Now let’s think of the ramifications. Most people back in those days were terrible at the game. I myself when I started had no idea what the stats did and so picked whatever had the most armor until some time in Burning Crusade. It’s clear that the warrior kill rate (which in a world of farming was more relevant than sheer DPS) was too high and that a nerf was needed. However, the hordes of warriors calling for buffs indicates that to the unskilled, warriors quite possibly were underpowered. In other words it would seem that by spreading the word that warriors were strong, Indalamar may have inadvertently caused Blizzard to kick many fellow player while they were down. On the plus side, the video did get widely circulated and there is no doubt many warriors learned a great deal from the video and became among the elite warrior farmers.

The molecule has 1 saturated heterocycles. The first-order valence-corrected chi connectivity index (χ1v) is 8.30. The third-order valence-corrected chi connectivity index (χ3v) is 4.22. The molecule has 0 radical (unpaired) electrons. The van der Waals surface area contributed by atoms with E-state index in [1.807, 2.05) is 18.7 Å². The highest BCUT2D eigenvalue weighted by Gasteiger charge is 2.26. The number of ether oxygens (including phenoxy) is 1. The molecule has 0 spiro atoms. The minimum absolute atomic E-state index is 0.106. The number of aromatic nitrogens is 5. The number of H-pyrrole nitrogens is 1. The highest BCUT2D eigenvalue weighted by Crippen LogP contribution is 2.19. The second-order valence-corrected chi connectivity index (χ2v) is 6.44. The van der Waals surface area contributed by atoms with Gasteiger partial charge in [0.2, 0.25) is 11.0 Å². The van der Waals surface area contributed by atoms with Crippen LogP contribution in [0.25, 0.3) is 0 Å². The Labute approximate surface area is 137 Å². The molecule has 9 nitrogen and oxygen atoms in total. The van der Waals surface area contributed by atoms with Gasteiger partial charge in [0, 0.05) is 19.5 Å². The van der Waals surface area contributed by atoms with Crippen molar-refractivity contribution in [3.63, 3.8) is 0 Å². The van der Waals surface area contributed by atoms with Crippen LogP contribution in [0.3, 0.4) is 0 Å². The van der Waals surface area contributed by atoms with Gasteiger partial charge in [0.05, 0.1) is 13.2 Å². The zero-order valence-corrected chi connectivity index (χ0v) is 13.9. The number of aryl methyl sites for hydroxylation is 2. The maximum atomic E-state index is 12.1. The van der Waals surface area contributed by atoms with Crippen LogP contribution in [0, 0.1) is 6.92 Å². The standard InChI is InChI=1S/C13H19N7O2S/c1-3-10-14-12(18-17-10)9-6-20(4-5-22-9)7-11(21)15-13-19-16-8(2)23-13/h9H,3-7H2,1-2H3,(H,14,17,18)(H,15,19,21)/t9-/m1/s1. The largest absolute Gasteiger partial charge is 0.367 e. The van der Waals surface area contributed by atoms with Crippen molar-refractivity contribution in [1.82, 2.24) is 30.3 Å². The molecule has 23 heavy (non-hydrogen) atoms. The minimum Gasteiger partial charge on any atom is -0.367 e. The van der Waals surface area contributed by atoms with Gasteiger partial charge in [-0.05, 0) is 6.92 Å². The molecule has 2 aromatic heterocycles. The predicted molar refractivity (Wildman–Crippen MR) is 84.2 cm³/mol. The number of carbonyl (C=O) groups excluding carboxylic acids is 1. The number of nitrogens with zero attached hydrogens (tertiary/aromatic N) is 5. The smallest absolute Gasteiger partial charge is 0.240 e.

Elitist Jerks – May Aldriana Smile Upon me as I Invoke His Name
Modern theorycrafting started in Wrath of the Lich King when raiding and the math that accompanied it were opened up to more casual audiences. Sites like ElitistJerks became essential to raiders as it was no longer acceptable to have not read up on your class. Even WorldOfLogs — the first widely used logging site — started during Wrath, allowing players to compare themselves to others across the world. This was the time when theorycrafters largely stopped using spreadsheets, favoring programs which would model or simulate the increasingly complex rotations Blizzard asked us to perform.